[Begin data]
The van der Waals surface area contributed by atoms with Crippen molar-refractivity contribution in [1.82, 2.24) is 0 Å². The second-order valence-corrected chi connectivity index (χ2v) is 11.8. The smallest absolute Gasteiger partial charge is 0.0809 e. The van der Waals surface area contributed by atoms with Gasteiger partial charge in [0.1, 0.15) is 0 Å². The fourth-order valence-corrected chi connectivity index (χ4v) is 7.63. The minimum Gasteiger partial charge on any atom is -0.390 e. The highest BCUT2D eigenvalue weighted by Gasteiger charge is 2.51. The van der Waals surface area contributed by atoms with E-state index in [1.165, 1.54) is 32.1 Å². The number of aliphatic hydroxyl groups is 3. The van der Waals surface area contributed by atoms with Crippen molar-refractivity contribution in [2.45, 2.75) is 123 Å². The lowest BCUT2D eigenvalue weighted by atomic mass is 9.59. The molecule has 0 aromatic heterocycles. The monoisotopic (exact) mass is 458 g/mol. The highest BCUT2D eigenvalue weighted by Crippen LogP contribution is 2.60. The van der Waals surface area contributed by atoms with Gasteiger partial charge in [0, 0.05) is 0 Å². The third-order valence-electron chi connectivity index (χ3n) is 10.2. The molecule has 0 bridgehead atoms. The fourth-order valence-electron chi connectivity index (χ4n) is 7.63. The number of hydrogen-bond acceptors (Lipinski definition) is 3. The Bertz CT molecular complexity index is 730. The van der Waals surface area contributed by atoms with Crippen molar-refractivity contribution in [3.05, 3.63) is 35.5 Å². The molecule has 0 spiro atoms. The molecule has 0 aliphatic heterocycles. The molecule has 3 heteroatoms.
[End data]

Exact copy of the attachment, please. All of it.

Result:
The van der Waals surface area contributed by atoms with Crippen molar-refractivity contribution in [1.82, 2.24) is 0 Å². The second-order valence-corrected chi connectivity index (χ2v) is 11.8. The smallest absolute Gasteiger partial charge is 0.0809 e. The van der Waals surface area contributed by atoms with Gasteiger partial charge in [0.1, 0.15) is 0 Å². The fourth-order valence-corrected chi connectivity index (χ4v) is 7.63. The minimum Gasteiger partial charge on any atom is -0.390 e. The highest BCUT2D eigenvalue weighted by Gasteiger charge is 2.51. The van der Waals surface area contributed by atoms with E-state index in [1.165, 1.54) is 32.1 Å². The number of aliphatic hydroxyl groups is 3. The van der Waals surface area contributed by atoms with Crippen molar-refractivity contribution in [2.45, 2.75) is 123 Å². The lowest BCUT2D eigenvalue weighted by atomic mass is 9.59. The molecule has 0 aromatic heterocycles. The monoisotopic (exact) mass is 458 g/mol. The highest BCUT2D eigenvalue weighted by Crippen LogP contribution is 2.60. The van der Waals surface area contributed by atoms with Gasteiger partial charge in [0, 0.05) is 0 Å². The third-order valence-electron chi connectivity index (χ3n) is 10.2. The molecule has 0 bridgehead atoms. The fourth-order valence-electron chi connectivity index (χ4n) is 7.63. The number of hydrogen-bond acceptors (Lipinski definition) is 3. The Bertz CT molecular complexity index is 730. The van der Waals surface area contributed by atoms with Crippen molar-refractivity contribution in [3.05, 3.63) is 35.5 Å². The molecule has 0 spiro atoms. The molecule has 0 aliphatic heterocycles. The molecule has 3 heteroatoms.